With no less than 35 sides hoping to snatch up one of the 3.5 slots at South Africa 2010 on offer in the region, CONCACAF is bound to get competitive once matches commence in early 2008. Age-old rivals USA and Mexico will be favourites to finish in the first and second spots, while Costa Rica hope to keep up their fine qualifying form of late with a third straight appearance on the world stage.
On the outside looking in, though, are a good number of talented hopefuls keen on making their own history. Among them are perennial nearly men Honduras, tricky T&T, Canada, the Reggae Boyz of Jamaica, plus Panama and Guatemala.
Thinning the minnows
The first round of competition will see the 24 lowest-ranked teams in action with the aim of thinning the herd to 12 ahead of the big names' entrance into the equation.
Next up for the lucky 11 first stage winners (and St. Vincent / Grenadines who have a bye to the second phase) will be the formidable task of taking on one of the region's powers over two legs. If all goes according to plan, the big three in the region (USA, Mexico and Costa Rica) could be in for some true tests in their third round home-away round robin groups.
The regional champions USA could meet near neighbours Cuba, Guatemala and T&T, who qualified for Germany 2006, while Mexico may find themselves in for long trips to Honduras, Canada and Jamaica. Costa Rica can count on some keenly contested encounters if they meet Guyana - undefeated for 14 matches between 2004 and 2006, Panama and Caribbean champions Haiti.
The top two teams from each of the third-round groups will then move into a six-team final qualifying round, with the top three qualifying directly for South Africa 2010, and the fourth lining up in a two-legged play-off against South America's fifth finisher.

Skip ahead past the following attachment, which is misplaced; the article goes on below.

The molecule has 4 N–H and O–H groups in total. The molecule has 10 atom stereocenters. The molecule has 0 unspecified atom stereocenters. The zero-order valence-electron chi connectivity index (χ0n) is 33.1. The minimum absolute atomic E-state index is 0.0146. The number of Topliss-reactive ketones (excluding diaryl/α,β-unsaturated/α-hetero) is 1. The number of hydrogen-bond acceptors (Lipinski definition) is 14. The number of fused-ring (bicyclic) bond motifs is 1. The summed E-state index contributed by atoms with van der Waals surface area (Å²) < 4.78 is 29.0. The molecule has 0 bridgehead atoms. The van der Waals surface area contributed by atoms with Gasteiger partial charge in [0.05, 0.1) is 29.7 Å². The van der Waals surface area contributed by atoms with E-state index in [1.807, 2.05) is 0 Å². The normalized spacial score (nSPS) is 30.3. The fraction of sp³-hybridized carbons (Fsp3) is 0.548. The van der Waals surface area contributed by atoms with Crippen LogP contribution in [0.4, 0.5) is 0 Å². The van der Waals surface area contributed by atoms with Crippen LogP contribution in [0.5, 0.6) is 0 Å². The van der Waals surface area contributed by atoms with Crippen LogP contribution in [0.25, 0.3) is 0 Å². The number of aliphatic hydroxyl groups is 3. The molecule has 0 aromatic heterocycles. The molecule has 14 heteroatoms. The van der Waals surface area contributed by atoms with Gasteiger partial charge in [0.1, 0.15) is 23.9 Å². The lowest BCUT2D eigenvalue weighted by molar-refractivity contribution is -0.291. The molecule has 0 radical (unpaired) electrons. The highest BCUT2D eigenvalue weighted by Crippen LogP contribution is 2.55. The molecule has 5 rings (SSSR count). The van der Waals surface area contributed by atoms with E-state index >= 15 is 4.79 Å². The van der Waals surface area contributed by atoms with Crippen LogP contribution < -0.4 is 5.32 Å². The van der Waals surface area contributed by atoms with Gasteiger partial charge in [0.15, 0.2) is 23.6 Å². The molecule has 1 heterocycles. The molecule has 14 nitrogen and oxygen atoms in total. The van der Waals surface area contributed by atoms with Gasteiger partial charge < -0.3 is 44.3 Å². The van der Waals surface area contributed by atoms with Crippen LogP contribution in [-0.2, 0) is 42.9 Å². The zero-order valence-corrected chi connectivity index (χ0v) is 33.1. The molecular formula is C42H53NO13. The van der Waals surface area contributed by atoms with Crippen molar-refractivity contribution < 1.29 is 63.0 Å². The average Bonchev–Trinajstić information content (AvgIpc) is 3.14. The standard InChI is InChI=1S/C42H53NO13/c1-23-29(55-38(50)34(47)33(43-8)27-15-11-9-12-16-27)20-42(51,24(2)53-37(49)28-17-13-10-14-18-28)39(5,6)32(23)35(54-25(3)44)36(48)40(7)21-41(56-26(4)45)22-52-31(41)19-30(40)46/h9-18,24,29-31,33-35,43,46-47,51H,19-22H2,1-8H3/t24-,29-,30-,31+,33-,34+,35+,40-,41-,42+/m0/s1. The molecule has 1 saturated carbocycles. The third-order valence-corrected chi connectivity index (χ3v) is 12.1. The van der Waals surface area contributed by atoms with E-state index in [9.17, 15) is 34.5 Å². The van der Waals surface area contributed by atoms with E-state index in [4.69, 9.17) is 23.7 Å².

The United States finished tops in the region ahead of fierce rivals Mexico for the first time in qualifying for Germany 2006, surely putting the heated rivalry into high gear this time around. Mexico have qualified for a regional-best 12 finals overall, but the States have been on the ascendancy since qualifying for Italy 1990 after a 40-year stint without an appearance.
Costa Rica are defending Central American champions and have qualified for the last two finals since making their world debut in 1990. They will be fancying their chances under new coach and former striking legend Hernan Medford, but do not look as formidable a side as they once were.
With the big three entrenched as favourites to return to the world stage, there is a raft of improving sides looking to break in. Trinidad and Tobago will be chief among them, even with the absence of talismanic coach Leo Beenhakker and the retirement of former Manchester United great Dwight Yorke.
A new hope
Panama have been moving from strength to strength of late. They reached the final qualifying round ahead of Germany 2006 for the first time in their history and finished runners-up to the USA at the CONCACAF Gold Cup in 2005.
Guatemala, who only just missed out on a spot at Germany 2006, will also be hoping things go slightly better this time around and counting on their gifted goal-getter Carlos El Pescadito Ruiz. Although they are going through a rebuilding phase, Jamaica could be a squad to be wary of also as resurgent Canada hope to make their second finals appearance at South Africa 2010.
Can Honduras finally live up to their billing and muscle into the world finals in South Africa in 2010?